Dr. Reiche, the family physician, testified that he was called in Monday night, that the girl laughed and said there was nothing the matter with her and he made no examination. That he was called in again in the middle of the day on Tuesday and that as soon as he saw her he knew she was suffering agony; that she said, "Oh doctor, I am dying now, I want you to relieve me." I said what is the matter? You said last night there was nothing, she replied, "I will have to tell you there was an abortion performed." She was in intense agony. I found a hard tumor on the abdomen. She told me all the time she was dying and I must help her and I gave her a hypodermic injection and told her she would be relieved in a little while, and sent for Dr. Prentiss, as her case was not "in my line of practice." That he was called in about four o'clock next morning; that she then said she was dying fast, and she died about an hour and a half later. That both before and after stating to witness the cause of her suffering, she repeatedly said she was dying, and said he must do something for her. Here the State offered her declaration, which was admitted over the objection of counsel for defense, and Dr. Reiche testified she said the operation was performed by Dr. Hawkins and Mrs. Bell; that he asked her whether a man or woman did it, and she said, both did.
To the ruling under which this was admitted, the third exception was taken.
The admissibility of dying declarations under circumstances nearly the same as the present, has recently been considered in the case of Worthington v. The State, 92 Md. 222, and that case we thought at the argument was conclusive of this. The importance and responsibility however in cases where life or liberty is involved is such that we have been led to review the Worthington case and to re-examine the authorities upon the question. It is suggested, rather than contended, by the appellant that no sufficient foundation was laid for the admission of the declaration in this case, because it does not certainly appear that the declarant spoke under a sense of impending death and without any visible hope of recovery.
That the declaration would be inadmissible if there is evidence of any expressed or clearly visible hope of recovery, is undoubtedly true, since the obligation to speak the truth would not be that supposed to be created when every hope of this world is gone, and is not in legal contemplation equal to that imposed by a positive oath in a Court of justice. But is there evidence of any hope of recovery?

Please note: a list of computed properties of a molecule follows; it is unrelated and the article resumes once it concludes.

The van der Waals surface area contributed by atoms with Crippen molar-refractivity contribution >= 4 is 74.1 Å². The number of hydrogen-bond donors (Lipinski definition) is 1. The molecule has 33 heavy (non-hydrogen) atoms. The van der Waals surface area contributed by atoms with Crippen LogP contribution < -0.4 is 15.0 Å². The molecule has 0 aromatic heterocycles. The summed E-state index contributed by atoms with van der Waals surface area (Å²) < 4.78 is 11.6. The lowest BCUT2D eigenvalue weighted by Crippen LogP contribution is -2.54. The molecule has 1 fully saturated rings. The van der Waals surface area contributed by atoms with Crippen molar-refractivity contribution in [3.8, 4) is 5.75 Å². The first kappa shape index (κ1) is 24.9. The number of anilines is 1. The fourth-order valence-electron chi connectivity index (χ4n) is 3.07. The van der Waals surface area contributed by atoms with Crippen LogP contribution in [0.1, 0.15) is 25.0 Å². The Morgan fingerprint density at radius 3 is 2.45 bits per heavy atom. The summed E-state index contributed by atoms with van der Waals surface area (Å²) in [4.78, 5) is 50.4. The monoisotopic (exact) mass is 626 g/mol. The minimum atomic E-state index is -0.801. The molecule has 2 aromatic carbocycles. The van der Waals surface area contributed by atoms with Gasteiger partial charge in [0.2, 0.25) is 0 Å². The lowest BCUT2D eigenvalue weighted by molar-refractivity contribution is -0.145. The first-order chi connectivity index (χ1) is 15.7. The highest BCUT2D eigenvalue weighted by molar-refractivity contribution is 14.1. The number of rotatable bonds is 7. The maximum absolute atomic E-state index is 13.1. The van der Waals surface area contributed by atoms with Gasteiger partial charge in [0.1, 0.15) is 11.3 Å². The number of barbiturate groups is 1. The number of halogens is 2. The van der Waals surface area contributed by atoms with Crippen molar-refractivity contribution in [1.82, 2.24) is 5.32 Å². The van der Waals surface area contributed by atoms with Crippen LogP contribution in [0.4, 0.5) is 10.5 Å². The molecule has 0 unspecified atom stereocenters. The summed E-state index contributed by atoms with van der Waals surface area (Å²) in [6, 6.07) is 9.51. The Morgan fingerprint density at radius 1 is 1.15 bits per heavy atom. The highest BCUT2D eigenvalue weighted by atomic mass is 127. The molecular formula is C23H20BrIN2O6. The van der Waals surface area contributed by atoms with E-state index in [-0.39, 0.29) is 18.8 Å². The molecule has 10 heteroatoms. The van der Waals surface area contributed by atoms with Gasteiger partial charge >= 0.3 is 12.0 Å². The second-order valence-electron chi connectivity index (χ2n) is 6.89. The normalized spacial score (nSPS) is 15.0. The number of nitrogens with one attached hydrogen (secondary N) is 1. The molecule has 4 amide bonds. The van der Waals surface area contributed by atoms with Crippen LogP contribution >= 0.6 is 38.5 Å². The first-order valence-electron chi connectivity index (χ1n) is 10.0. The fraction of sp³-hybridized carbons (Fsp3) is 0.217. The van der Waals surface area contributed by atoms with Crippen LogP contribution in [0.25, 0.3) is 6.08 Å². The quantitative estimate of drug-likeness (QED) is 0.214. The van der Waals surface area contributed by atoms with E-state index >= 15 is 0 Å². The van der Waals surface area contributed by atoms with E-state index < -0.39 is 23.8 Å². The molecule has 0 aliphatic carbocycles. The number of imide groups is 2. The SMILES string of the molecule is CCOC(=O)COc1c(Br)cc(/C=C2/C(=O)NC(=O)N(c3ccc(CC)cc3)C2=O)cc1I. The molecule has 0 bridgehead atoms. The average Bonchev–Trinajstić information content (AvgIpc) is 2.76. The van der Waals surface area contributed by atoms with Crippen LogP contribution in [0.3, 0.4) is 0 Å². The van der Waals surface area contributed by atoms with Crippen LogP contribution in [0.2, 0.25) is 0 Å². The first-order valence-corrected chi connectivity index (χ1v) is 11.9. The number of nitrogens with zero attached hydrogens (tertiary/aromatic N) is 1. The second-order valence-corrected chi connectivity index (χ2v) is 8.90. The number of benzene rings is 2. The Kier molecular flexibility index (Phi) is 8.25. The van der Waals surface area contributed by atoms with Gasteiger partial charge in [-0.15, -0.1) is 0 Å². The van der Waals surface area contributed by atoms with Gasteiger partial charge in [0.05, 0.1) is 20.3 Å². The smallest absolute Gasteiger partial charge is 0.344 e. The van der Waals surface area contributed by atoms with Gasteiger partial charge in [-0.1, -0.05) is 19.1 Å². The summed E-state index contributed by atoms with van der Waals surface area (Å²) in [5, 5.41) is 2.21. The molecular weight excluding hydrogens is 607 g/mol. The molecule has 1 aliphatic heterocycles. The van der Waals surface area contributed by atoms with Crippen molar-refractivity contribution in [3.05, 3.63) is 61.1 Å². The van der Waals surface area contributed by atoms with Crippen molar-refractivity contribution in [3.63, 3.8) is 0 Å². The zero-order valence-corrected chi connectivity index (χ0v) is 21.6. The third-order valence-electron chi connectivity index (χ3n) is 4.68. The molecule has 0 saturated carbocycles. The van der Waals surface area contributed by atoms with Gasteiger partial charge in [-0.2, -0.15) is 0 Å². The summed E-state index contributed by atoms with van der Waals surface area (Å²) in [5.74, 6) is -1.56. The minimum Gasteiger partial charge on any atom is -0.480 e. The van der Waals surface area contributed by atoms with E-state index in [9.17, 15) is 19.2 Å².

The ground of the first exception is that on the day the declaration was first made when the mother was first called to her daughter, she said "do get me help; if you don't send for the doctor I will die." If the declaration rested upon this foundation alone, we should be compelled to exclude it, because the form of the expression implies a hope of recovery, however faint, if the doctor should be procured. But the proof is clear that subsequent to this and before making the declaration admitted, she constantly said she "knew she was dying," and the mother testified that "she could see death in her eyes." This belief of the mother would not avail if not shared by the daughter, but it is confirmation of the sincerity of her utterance when she said she knew she was dying — and we think there was no error in the ruling on this exception.
The second exception is founded on the theory that Mrs. Briele's testimony was so weakened on cross-examination, that it became necessary to strike out the declaration admitted under the first exception. During this cross-examination Mrs. Briele was asked if she did not testify at a former trial of this case, that the declaration was made when she was first called up stairs Tuesday morning, and before her daughter had referred at all to her dying. This she denied, and said that at the former trial she testified that at that time her daughter said, "send for a doctor — I am dying;" that she said "What is the matter?" Her daughter said she had had an abortion performed. That she asked by whom — and then she told her, but she still adhered to her statement that before the declaration as to Dr. Hawkins was made she repeatedly said she knew she was dying. Whatever contradiction or inconsistency in the statements of this witness were developed on cross-examination was for the jury to reconcile, and we discover no error in the refusal to strike out the declaration previously admitted.